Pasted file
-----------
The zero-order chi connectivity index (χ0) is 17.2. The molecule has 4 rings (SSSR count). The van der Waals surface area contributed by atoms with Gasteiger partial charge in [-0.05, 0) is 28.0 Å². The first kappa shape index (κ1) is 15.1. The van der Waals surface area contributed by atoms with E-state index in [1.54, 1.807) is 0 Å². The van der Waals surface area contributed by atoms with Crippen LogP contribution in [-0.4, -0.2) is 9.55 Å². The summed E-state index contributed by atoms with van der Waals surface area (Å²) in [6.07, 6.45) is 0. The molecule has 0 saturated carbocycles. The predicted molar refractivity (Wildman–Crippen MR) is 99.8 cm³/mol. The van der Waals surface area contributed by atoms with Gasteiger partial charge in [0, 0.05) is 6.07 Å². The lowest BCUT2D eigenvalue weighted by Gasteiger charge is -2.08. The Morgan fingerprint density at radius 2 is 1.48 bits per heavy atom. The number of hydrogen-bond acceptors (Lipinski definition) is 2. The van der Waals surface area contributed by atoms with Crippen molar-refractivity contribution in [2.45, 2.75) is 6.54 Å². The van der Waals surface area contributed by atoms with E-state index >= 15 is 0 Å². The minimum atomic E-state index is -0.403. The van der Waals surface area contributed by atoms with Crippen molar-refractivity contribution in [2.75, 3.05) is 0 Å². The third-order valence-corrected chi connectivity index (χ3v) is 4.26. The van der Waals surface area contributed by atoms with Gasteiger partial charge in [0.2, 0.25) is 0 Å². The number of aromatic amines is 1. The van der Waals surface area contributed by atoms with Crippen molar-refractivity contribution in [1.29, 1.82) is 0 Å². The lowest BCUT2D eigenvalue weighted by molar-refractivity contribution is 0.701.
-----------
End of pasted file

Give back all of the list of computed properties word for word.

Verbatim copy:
The zero-order chi connectivity index (χ0) is 17.2. The molecule has 4 rings (SSSR count). The van der Waals surface area contributed by atoms with Gasteiger partial charge in [-0.05, 0) is 28.0 Å². The first kappa shape index (κ1) is 15.1. The van der Waals surface area contributed by atoms with E-state index in [1.54, 1.807) is 0 Å². The van der Waals surface area contributed by atoms with Crippen LogP contribution in [-0.4, -0.2) is 9.55 Å². The summed E-state index contributed by atoms with van der Waals surface area (Å²) in [6.07, 6.45) is 0. The molecule has 0 saturated carbocycles. The predicted molar refractivity (Wildman–Crippen MR) is 99.8 cm³/mol. The van der Waals surface area contributed by atoms with Gasteiger partial charge in [0, 0.05) is 6.07 Å². The lowest BCUT2D eigenvalue weighted by Gasteiger charge is -2.08. The Morgan fingerprint density at radius 2 is 1.48 bits per heavy atom. The number of hydrogen-bond acceptors (Lipinski definition) is 2. The van der Waals surface area contributed by atoms with Crippen molar-refractivity contribution in [2.45, 2.75) is 6.54 Å². The van der Waals surface area contributed by atoms with E-state index >= 15 is 0 Å². The minimum atomic E-state index is -0.403. The van der Waals surface area contributed by atoms with Crippen molar-refractivity contribution in [2.75, 3.05) is 0 Å². The third-order valence-corrected chi connectivity index (χ3v) is 4.26. The van der Waals surface area contributed by atoms with Gasteiger partial charge in [0.2, 0.25) is 0 Å². The number of aromatic amines is 1. The van der Waals surface area contributed by atoms with Crippen molar-refractivity contribution in [1.29, 1.82) is 0 Å². The lowest BCUT2D eigenvalue weighted by molar-refractivity contribution is 0.701.